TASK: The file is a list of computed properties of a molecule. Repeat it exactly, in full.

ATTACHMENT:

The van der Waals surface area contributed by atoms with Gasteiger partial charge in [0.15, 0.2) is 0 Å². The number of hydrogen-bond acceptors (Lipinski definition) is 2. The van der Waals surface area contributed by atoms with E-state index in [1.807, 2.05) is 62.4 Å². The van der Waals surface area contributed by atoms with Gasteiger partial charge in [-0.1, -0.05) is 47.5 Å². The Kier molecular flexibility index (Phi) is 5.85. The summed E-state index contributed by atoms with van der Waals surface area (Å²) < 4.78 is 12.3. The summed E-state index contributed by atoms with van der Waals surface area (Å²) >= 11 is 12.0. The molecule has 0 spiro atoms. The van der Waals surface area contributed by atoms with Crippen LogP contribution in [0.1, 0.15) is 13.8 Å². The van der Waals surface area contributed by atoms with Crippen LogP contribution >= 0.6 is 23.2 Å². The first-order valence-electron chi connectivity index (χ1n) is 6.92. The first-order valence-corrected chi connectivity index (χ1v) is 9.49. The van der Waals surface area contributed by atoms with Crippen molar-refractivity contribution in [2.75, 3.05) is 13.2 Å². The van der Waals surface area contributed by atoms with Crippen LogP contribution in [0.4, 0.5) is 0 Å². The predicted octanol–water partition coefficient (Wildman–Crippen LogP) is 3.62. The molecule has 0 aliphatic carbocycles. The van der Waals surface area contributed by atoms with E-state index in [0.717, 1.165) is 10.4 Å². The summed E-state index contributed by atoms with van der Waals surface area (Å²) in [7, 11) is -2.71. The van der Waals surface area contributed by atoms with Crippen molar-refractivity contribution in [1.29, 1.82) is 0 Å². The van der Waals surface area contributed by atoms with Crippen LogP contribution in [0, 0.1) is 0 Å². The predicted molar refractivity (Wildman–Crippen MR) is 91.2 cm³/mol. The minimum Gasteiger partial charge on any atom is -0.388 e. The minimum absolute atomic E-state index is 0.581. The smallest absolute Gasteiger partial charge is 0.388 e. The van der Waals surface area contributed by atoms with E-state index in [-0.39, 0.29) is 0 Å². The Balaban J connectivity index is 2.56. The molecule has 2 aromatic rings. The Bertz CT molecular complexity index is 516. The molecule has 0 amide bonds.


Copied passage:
The van der Waals surface area contributed by atoms with Gasteiger partial charge in [0.15, 0.2) is 0 Å². The number of hydrogen-bond acceptors (Lipinski definition) is 2. The van der Waals surface area contributed by atoms with E-state index in [1.807, 2.05) is 62.4 Å². The van der Waals surface area contributed by atoms with Gasteiger partial charge in [-0.1, -0.05) is 47.5 Å². The Kier molecular flexibility index (Phi) is 5.85. The summed E-state index contributed by atoms with van der Waals surface area (Å²) < 4.78 is 12.3. The summed E-state index contributed by atoms with van der Waals surface area (Å²) >= 11 is 12.0. The molecule has 0 spiro atoms. The van der Waals surface area contributed by atoms with Crippen LogP contribution in [0.1, 0.15) is 13.8 Å². The van der Waals surface area contributed by atoms with Crippen LogP contribution >= 0.6 is 23.2 Å². The first-order valence-electron chi connectivity index (χ1n) is 6.92. The first-order valence-corrected chi connectivity index (χ1v) is 9.49. The van der Waals surface area contributed by atoms with Crippen molar-refractivity contribution in [2.75, 3.05) is 13.2 Å². The van der Waals surface area contributed by atoms with Crippen LogP contribution in [0.4, 0.5) is 0 Å². The predicted octanol–water partition coefficient (Wildman–Crippen LogP) is 3.62. The molecule has 0 aliphatic carbocycles. The van der Waals surface area contributed by atoms with E-state index in [0.717, 1.165) is 10.4 Å². The summed E-state index contributed by atoms with van der Waals surface area (Å²) in [7, 11) is -2.71. The van der Waals surface area contributed by atoms with Crippen molar-refractivity contribution in [1.29, 1.82) is 0 Å². The van der Waals surface area contributed by atoms with Crippen LogP contribution in [0, 0.1) is 0 Å². The predicted molar refractivity (Wildman–Crippen MR) is 91.2 cm³/mol. The minimum Gasteiger partial charge on any atom is -0.388 e. The minimum absolute atomic E-state index is 0.581. The smallest absolute Gasteiger partial charge is 0.388 e. The van der Waals surface area contributed by atoms with E-state index in [-0.39, 0.29) is 0 Å². The Balaban J connectivity index is 2.56. The molecule has 2 aromatic rings. The Bertz CT molecular complexity index is 516. The molecule has 0 amide bonds.